Etty sees herself as a missionary who passes the boundaries, a prophet that speaks with a soft, but persuasive voice. She looks upon herself as the girl who could not kneel in prayer, but eventually learned to do so on the coconut matting of a bathroom floor, describing “such things as more intimate even then sex.” It is in such intimate instances that she acquired the courage to speak God’s name. Here she learns about life-giving love and life-poisoning hate, putting down the universal hatred for the German people as taking the easy way out.
Suddenly, a few weeks ago, I had a liberating thought: if there were only one decent German, then he should be cherished despite that whole barbaric gang, and because of that one decent German it is wrong to pour hatred over an entire people. I know that those who hate have good reason to do so. But why should we always have to choose the cheapest and easiest way?
She knows she is destined to share the same fate as those herded into trains carriages headed to the East.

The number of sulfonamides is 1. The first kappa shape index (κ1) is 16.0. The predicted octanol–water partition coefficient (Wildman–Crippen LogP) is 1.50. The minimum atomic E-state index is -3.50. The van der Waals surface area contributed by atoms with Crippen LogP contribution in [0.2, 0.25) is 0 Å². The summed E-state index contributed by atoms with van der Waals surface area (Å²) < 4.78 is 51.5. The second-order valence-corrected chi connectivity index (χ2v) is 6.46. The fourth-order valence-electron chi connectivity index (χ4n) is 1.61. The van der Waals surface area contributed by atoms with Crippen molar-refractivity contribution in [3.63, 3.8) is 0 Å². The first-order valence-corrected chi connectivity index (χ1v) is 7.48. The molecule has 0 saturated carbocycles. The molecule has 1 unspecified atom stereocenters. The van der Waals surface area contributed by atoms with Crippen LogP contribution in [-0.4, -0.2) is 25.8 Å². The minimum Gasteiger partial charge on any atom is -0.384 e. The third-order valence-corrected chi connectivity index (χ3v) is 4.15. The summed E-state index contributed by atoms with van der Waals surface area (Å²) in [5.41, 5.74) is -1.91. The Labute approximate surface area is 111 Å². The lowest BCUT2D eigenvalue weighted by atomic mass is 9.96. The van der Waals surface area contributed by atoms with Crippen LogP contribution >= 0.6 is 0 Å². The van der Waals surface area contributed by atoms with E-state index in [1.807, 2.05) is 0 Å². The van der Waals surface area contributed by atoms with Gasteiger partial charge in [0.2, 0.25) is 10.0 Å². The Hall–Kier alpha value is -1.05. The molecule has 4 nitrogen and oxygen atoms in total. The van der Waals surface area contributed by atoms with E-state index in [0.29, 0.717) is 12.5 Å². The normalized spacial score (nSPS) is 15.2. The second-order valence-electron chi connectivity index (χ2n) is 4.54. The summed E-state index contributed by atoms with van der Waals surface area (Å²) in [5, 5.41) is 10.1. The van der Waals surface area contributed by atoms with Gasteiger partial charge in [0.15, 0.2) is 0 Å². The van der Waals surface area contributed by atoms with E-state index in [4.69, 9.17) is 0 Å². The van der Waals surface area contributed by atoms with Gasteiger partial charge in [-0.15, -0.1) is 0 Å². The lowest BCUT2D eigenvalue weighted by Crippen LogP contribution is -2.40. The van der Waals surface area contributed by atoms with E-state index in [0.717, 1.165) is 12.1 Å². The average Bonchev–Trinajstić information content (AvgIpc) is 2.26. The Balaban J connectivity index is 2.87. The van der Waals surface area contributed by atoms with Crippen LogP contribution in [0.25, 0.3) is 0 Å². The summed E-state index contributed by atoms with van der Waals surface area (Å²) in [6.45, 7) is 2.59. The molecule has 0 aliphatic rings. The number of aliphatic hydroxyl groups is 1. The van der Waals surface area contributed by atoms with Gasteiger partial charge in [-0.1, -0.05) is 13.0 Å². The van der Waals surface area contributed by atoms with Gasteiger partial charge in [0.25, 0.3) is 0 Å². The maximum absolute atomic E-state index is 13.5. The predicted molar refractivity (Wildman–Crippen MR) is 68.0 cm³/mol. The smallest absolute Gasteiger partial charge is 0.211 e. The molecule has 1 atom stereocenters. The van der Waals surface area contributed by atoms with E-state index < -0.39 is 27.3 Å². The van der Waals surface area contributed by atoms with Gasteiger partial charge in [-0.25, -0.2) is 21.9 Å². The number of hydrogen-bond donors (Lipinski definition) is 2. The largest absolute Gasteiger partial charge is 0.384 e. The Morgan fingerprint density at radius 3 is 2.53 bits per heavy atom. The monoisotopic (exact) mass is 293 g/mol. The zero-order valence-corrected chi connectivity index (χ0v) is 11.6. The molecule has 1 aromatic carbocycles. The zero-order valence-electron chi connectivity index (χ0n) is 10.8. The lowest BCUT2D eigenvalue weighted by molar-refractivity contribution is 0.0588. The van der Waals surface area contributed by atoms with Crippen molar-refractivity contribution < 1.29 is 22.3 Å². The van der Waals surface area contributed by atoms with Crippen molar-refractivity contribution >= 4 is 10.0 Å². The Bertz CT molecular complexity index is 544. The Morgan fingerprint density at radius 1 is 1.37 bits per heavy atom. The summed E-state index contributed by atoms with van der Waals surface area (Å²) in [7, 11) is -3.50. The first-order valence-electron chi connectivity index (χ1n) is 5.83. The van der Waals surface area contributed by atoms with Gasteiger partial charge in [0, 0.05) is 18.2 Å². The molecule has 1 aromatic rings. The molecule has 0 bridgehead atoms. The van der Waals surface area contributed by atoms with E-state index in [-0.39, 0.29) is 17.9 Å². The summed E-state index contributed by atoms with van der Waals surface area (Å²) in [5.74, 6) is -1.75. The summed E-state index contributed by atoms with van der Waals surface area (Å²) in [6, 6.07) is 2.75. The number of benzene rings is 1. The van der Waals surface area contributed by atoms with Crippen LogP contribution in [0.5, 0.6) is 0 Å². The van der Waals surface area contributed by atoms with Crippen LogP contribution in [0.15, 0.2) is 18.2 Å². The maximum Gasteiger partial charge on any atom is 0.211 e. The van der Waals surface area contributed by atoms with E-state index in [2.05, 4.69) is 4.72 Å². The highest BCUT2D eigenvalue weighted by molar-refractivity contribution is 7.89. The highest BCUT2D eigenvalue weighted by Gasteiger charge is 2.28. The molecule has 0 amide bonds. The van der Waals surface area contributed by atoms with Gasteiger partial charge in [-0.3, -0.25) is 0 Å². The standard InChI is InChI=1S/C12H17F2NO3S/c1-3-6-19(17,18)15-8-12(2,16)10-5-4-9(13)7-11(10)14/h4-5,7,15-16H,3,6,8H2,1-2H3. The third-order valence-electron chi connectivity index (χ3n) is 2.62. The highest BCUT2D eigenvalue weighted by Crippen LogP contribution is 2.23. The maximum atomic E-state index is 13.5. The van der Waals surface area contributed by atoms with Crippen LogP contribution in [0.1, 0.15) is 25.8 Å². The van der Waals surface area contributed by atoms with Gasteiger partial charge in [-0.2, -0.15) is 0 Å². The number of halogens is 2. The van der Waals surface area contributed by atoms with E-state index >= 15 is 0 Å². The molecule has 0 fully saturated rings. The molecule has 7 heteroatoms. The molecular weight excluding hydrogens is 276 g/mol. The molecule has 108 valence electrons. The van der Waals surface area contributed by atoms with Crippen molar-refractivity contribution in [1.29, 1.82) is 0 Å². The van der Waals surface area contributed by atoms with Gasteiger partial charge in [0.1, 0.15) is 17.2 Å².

Anyone who seeks to save himself must surely realize that if he does not go another must take his place. As if it really mattered which of us goes. Our is now a common destiny.
The young Jewish woman from Amsterdam went to her death with a clear vision of what she was doing. Klaas Smelik recounts his last, dramatic and vain attempt to persuade Etty to go into hiding with him and save herself. An emotionally and physical quarrel took place between the two good friends and former lovers, narrated by Klaas as follows:
She looked at me very strangely and said: “You don’t understand me”. I replied: “No, I don’t understand what on earth you are up to. Why don’t you stay here, you fool!” Then she said: “I want to share the destiny of my people.” When she said that, I knew there was no hope. She would never come to us.
Her self-giving, in solidarity with her people, is expressed in the last lines of her diary, with words exceptionally evocative:
I have broken my body like bread and shared it out among men. They were hungry and had gone without for so long.
An account of Etty Hillesum remarkable life and writings, entitled “Give me a small line of verse from time to time”, is published on the website of the Hong Kong journal Sunday Examiner http://sundayex.catholic.org.hk/print/1819
An Italian version of my essay on Etty Hillesum was published in Chi scrive ha fede?, edited by Alessandro Ramberti, Rimini: Fara Editore (2013). For a online shorter edition see http://narrabilando.blogspot.com/2013/10/ampi-stralci-del-saggio-di-gianni.html